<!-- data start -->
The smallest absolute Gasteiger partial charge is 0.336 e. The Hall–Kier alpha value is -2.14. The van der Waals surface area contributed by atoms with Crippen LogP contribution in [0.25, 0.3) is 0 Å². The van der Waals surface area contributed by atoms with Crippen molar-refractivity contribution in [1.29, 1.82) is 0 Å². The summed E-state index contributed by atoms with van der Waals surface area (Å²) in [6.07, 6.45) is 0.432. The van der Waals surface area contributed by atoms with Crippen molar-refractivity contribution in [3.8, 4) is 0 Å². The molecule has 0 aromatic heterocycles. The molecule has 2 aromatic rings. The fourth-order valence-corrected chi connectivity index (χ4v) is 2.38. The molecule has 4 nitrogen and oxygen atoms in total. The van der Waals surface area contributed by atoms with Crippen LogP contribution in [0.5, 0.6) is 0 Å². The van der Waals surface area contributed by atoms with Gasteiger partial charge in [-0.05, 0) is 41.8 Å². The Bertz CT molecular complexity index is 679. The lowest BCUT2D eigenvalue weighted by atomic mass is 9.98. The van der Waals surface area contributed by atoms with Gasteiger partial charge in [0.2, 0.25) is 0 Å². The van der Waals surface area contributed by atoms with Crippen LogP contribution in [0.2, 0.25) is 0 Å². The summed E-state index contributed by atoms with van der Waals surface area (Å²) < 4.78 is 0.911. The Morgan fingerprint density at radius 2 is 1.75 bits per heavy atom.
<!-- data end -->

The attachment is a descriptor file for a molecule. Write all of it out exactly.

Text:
The smallest absolute Gasteiger partial charge is 0.336 e. The Hall–Kier alpha value is -2.14. The van der Waals surface area contributed by atoms with Crippen LogP contribution in [0.25, 0.3) is 0 Å². The van der Waals surface area contributed by atoms with Crippen molar-refractivity contribution in [1.29, 1.82) is 0 Å². The summed E-state index contributed by atoms with van der Waals surface area (Å²) in [6.07, 6.45) is 0.432. The van der Waals surface area contributed by atoms with Crippen molar-refractivity contribution in [3.8, 4) is 0 Å². The molecule has 0 aromatic heterocycles. The molecule has 2 aromatic rings. The fourth-order valence-corrected chi connectivity index (χ4v) is 2.38. The molecule has 4 nitrogen and oxygen atoms in total. The van der Waals surface area contributed by atoms with Crippen LogP contribution in [0.5, 0.6) is 0 Å². The van der Waals surface area contributed by atoms with Gasteiger partial charge in [-0.05, 0) is 41.8 Å². The Bertz CT molecular complexity index is 679. The lowest BCUT2D eigenvalue weighted by atomic mass is 9.98. The van der Waals surface area contributed by atoms with Gasteiger partial charge in [0.2, 0.25) is 0 Å². The van der Waals surface area contributed by atoms with Crippen LogP contribution in [0.2, 0.25) is 0 Å². The summed E-state index contributed by atoms with van der Waals surface area (Å²) < 4.78 is 0.911. The Morgan fingerprint density at radius 2 is 1.75 bits per heavy atom.